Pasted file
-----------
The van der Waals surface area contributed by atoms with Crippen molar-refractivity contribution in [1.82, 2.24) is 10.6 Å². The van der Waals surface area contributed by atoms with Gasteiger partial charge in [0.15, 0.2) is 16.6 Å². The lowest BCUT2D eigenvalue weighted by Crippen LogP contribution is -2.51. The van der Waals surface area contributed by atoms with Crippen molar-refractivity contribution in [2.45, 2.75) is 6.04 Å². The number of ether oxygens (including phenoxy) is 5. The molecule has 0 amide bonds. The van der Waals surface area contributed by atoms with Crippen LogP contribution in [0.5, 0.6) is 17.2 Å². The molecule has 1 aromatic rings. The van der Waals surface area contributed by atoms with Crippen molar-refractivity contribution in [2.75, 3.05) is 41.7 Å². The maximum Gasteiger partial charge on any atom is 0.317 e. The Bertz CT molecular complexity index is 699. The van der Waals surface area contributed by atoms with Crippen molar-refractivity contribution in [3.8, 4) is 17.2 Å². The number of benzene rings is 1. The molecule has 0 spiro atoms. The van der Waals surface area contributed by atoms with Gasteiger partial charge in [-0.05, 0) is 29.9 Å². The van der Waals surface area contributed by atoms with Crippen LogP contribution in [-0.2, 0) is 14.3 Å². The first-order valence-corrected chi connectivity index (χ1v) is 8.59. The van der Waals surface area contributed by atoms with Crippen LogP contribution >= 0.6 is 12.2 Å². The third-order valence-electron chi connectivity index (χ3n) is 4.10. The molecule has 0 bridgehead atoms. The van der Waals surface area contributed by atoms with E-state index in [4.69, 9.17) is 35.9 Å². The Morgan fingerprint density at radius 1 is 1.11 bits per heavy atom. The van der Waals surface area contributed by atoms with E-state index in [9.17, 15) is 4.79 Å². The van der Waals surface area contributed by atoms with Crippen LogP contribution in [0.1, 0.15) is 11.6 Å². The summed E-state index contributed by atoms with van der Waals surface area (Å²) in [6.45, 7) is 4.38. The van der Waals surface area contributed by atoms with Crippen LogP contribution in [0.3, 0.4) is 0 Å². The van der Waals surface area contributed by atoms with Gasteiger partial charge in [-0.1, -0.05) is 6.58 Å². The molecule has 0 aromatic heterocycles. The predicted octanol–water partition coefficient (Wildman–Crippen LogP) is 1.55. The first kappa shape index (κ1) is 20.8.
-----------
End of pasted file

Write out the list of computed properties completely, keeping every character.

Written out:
The van der Waals surface area contributed by atoms with Crippen molar-refractivity contribution in [1.82, 2.24) is 10.6 Å². The van der Waals surface area contributed by atoms with Gasteiger partial charge in [0.15, 0.2) is 16.6 Å². The lowest BCUT2D eigenvalue weighted by Crippen LogP contribution is -2.51. The van der Waals surface area contributed by atoms with Crippen molar-refractivity contribution in [2.45, 2.75) is 6.04 Å². The number of ether oxygens (including phenoxy) is 5. The molecule has 0 amide bonds. The van der Waals surface area contributed by atoms with Crippen LogP contribution in [0.5, 0.6) is 17.2 Å². The molecule has 1 aromatic rings. The van der Waals surface area contributed by atoms with Crippen molar-refractivity contribution in [2.75, 3.05) is 41.7 Å². The maximum Gasteiger partial charge on any atom is 0.317 e. The Bertz CT molecular complexity index is 699. The van der Waals surface area contributed by atoms with Crippen molar-refractivity contribution in [3.8, 4) is 17.2 Å². The number of benzene rings is 1. The molecule has 0 spiro atoms. The van der Waals surface area contributed by atoms with Gasteiger partial charge in [-0.05, 0) is 29.9 Å². The van der Waals surface area contributed by atoms with Crippen LogP contribution in [-0.2, 0) is 14.3 Å². The first-order valence-corrected chi connectivity index (χ1v) is 8.59. The van der Waals surface area contributed by atoms with Crippen LogP contribution >= 0.6 is 12.2 Å². The third-order valence-electron chi connectivity index (χ3n) is 4.10. The molecule has 0 bridgehead atoms. The van der Waals surface area contributed by atoms with E-state index in [4.69, 9.17) is 35.9 Å². The Morgan fingerprint density at radius 1 is 1.11 bits per heavy atom. The van der Waals surface area contributed by atoms with E-state index in [9.17, 15) is 4.79 Å². The van der Waals surface area contributed by atoms with Crippen LogP contribution in [0.1, 0.15) is 11.6 Å². The summed E-state index contributed by atoms with van der Waals surface area (Å²) in [6.45, 7) is 4.38. The van der Waals surface area contributed by atoms with Crippen LogP contribution in [0.3, 0.4) is 0 Å². The van der Waals surface area contributed by atoms with Gasteiger partial charge in [-0.1, -0.05) is 6.58 Å². The molecule has 0 aromatic heterocycles. The predicted octanol–water partition coefficient (Wildman–Crippen LogP) is 1.55. The first kappa shape index (κ1) is 20.8.